A Swiss Re report released in August also said that the market is on course to set a new record for issuance for the whole year.

Talking to The Insurer in September, Jean-Louis Monnier, ILS head in Swiss Re’s Alternative Capital Partners unit, said that issuance was very active until the end of July.

Paul Schultz, CEO of Aon Securities, told this publication the same month that he was optimistic that the ILS industry can reach $14bn-$15bn in issuance this year. He also believed this momentum is going to carry over into 2024. “We're expecting a healthy or elevated amount of issuance next year as well,” he told this publication.

The executive reported that a lot of conversations were taking place that will lead to issuance in the near term.

“But there are also a lot of newer conversations going on,” he said. “The lead time around issuing outside of the traditional insurance and reinsurance space has always been longer, but what we're having are more conversations in that space. So we're actually quite bullish around increased participation from public sector and corporate markets.”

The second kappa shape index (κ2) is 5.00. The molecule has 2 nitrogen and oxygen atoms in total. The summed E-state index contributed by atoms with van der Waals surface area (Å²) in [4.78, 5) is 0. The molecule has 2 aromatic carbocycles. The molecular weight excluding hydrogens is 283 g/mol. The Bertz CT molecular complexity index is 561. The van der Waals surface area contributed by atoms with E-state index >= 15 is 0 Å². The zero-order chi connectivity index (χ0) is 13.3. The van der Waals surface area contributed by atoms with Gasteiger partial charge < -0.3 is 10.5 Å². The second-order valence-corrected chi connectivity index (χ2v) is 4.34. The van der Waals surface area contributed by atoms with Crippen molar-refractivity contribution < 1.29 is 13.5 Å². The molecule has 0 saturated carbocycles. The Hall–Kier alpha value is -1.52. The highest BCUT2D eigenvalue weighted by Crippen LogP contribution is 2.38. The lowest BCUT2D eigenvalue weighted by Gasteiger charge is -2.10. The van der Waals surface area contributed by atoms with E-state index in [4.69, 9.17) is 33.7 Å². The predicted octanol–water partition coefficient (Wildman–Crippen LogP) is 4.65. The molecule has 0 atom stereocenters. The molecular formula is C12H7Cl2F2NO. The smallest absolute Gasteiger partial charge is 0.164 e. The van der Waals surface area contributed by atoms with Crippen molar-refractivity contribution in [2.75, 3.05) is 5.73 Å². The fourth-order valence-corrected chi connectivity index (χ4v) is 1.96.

Swiss Re’s Monnier said that he “wouldn't be surprised” to see increased participation from nationwide US insurers sponsoring cat bonds in 2024.

“In the US, we’re quite optimistic that maybe some nationwide insurers that have managed prudent growth in the face of relatively scarce reinsurance and ILS capacity in 2023 will probably seize opportunities to grow in the underlying markets,” he said.

“There’s also been a readjustment in premiums in the underlying insurance markets. So we would expect large nationwide issuers to be heavier users of ILS in 2024,” he added.

One example of potential upsized use of cat bonds also came from a Bloomberg report in October that the World Bank is planning to expand its cat bond use from $1bn to $5bn over the next five years.

Bloomberg’s report cited Michael Bennett, head of market solutions and structured finance in the World Bank’s treasury department, describing the strategy as “ambitious but realistic”.